Editorial [Hot Topic: Recent Advances in Protein and Peptide Chemistry Related to Cellular Regulation (Guest Editor: John W. Ho)]
Abstract:Research in cellular regulation is an important area of study in drug development. This special issue highlights some of the recent advances in protein and peptide chemistry that is related to cellular regulation. The functional role of a protein molecule requires an understanding of its biologic activity involved in cells. The focus is on interpretation of structural information gathered through molecular biology and various techniques. Recent research has provided an abundance of new information on biochemistry of proteins and peptides. It is essential to update our current understanding of some protein structure and function to fully appreciate and apply these findings.
This special issue describes some recent work on folding/unfolding of insulin and its structure and function relationship, and a recent progress on research into the integrin βA domain using maltose-binding protein as a fusion tag to prepare quantitative amount of soluble leukocyte integrin βA. This issue also includes a recent study on opioid receptor-like receptor, which utilizes both GOA and GOB for signal transduction. The receptor can utilize GaO variants to inhibit adenylyl cyclase and stimulate protein kinases in HEK293 cells. The study confirmed that the ORL1 receptor could interact with the two variants of GaO to inhibit AC and stimulate ERK1/2. The coupling to G0A/B sheds light on the molecular basis for some of the signaling properties of the ORL1 receptor, including the Ca2+ channels. In addition, site-directed mutagensis study of ferrochelatase of chironomidae showed a considerable difference from mammalian ferrochelatases in enzyme activity and metal binding with copper ions. The study identifies for the first time that the highly conserved H60 in ferrochelatase is a key molecular determinant in directing a catalytically mode of metal interaction in the active site. The functional roles of bovine pancreatic deoxyribonuclease I in the catalytic reaction and the contributions of N- and C-terminal domains in the enzyme folding are also presented. Vogel, etc. reports a study on the complex structures for many types of CaM-binding peptides and some target proteins and the versatility of CaM-target recognition. Leung's paper describes the application of mass spectrometry to the characterization of the signaling proteins in cells. Other studies include various chemical techniques such as x-ray crystallography, synthesis, sequence and proteome analysis to study the functional roles and stability of important proteins. This special issue would provide insights into the methodology and discovery of novel proteins and peptides and their functional roles in cells. It is difficult to detect distant protein family relationships and the presence of different domains by direct comparison of sequences. However, the functional roles of proteins in cells can be determined if the chemical structures of the proteins are known. These protein factors share similar signaling machinery that may change the duration and localization of signals in cells. The study has become critical as efforts proceed to decipher and manage them for beneficial effect.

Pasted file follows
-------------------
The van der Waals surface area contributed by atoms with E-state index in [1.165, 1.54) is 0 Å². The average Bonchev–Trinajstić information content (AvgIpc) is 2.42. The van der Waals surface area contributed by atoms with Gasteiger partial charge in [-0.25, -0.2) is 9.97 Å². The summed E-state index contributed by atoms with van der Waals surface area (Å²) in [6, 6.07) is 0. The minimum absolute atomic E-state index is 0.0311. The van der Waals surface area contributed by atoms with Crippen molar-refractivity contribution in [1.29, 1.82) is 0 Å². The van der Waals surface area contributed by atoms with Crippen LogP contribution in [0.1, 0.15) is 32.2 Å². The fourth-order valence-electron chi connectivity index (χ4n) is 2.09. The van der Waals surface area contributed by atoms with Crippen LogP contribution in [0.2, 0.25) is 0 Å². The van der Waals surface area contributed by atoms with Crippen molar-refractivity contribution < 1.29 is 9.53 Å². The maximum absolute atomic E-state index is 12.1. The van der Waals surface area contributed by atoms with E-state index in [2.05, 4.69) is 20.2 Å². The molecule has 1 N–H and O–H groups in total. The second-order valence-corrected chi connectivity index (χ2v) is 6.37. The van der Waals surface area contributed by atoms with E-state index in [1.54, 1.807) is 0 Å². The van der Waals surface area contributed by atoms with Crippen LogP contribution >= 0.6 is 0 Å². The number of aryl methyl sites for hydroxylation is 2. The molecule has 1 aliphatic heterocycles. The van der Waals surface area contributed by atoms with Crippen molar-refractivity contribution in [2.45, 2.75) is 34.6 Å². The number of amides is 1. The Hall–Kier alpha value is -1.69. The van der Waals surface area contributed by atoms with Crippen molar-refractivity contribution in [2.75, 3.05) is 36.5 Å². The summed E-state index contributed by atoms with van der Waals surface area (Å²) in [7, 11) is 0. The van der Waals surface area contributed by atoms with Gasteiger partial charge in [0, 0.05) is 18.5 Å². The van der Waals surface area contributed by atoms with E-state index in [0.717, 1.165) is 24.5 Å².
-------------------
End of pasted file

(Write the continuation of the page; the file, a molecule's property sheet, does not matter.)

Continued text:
In conclusion, mapping the protein connections and providing useful information about signaling pathways is a challenging work. Using updated knowledge to decipher how proteins play functional roles in cells and change in connectivity to produce fine regulation will require the best tools we can have.
Finally, we want to express our appreciation to authors of this special issue. Specially, we wish to thank PPL for giving us the opportunity and help in creating this special issue. We are also grateful to Ms Mandy Chan of CUHK for editorial assistance.
Document Type: Research Article
Affiliations: Protein & Peptide Letters Department of Biochemistry The Chinese University of Hong Kong Shatin Hong Kong.
Publication date: May 1, 2006
More about this publication?
- Protein & Peptide Letters publishes short papers in all important aspects of protein and peptide research, including structural studies, recombinant expression, function, synthesis, enzymology, immunology, molecular modeling, drug design etc. Manuscripts must have a significant element of novelty, timeliness and urgency that merit rapid publication. Reports of crystallisation, and preliminary structure determinations of biologically important proteins are acceptable. Purely theoretical papers are also acceptable provided they provide new insight into the principles of protein/peptide structure and function.